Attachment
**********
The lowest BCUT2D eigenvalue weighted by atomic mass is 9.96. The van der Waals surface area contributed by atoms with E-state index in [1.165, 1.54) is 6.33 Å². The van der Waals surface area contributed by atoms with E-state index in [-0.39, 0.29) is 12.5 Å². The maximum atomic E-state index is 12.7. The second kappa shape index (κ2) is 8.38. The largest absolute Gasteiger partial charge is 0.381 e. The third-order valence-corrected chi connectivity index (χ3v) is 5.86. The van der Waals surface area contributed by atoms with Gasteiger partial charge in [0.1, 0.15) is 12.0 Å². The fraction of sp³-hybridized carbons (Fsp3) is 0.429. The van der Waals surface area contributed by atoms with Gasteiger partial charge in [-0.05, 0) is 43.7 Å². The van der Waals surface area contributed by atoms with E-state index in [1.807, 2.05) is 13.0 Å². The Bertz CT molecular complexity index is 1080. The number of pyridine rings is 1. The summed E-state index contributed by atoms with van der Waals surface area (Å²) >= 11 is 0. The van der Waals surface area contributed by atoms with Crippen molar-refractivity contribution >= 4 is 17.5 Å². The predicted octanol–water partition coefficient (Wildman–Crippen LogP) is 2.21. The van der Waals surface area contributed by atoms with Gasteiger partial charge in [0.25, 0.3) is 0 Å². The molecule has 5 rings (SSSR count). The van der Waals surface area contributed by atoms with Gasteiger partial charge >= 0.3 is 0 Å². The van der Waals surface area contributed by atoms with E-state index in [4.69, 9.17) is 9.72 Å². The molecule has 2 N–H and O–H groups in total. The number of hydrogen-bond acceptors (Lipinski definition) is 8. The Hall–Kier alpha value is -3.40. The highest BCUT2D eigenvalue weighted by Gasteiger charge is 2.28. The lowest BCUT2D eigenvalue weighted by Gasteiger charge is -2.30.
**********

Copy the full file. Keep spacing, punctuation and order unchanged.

The lowest BCUT2D eigenvalue weighted by atomic mass is 9.96. The van der Waals surface area contributed by atoms with E-state index in [1.165, 1.54) is 6.33 Å². The van der Waals surface area contributed by atoms with E-state index in [-0.39, 0.29) is 12.5 Å². The maximum atomic E-state index is 12.7. The second kappa shape index (κ2) is 8.38. The largest absolute Gasteiger partial charge is 0.381 e. The third-order valence-corrected chi connectivity index (χ3v) is 5.86. The van der Waals surface area contributed by atoms with Gasteiger partial charge in [0.1, 0.15) is 12.0 Å². The fraction of sp³-hybridized carbons (Fsp3) is 0.429. The van der Waals surface area contributed by atoms with Gasteiger partial charge in [-0.05, 0) is 43.7 Å². The van der Waals surface area contributed by atoms with E-state index in [1.807, 2.05) is 13.0 Å². The Bertz CT molecular complexity index is 1080. The number of pyridine rings is 1. The summed E-state index contributed by atoms with van der Waals surface area (Å²) >= 11 is 0. The van der Waals surface area contributed by atoms with Crippen molar-refractivity contribution >= 4 is 17.5 Å². The predicted octanol–water partition coefficient (Wildman–Crippen LogP) is 2.21. The van der Waals surface area contributed by atoms with Gasteiger partial charge in [0.25, 0.3) is 0 Å². The molecule has 5 rings (SSSR count). The van der Waals surface area contributed by atoms with Gasteiger partial charge >= 0.3 is 0 Å². The van der Waals surface area contributed by atoms with E-state index in [4.69, 9.17) is 9.72 Å². The molecule has 2 N–H and O–H groups in total. The number of hydrogen-bond acceptors (Lipinski definition) is 8. The Hall–Kier alpha value is -3.40. The highest BCUT2D eigenvalue weighted by Gasteiger charge is 2.28. The lowest BCUT2D eigenvalue weighted by Gasteiger charge is -2.30.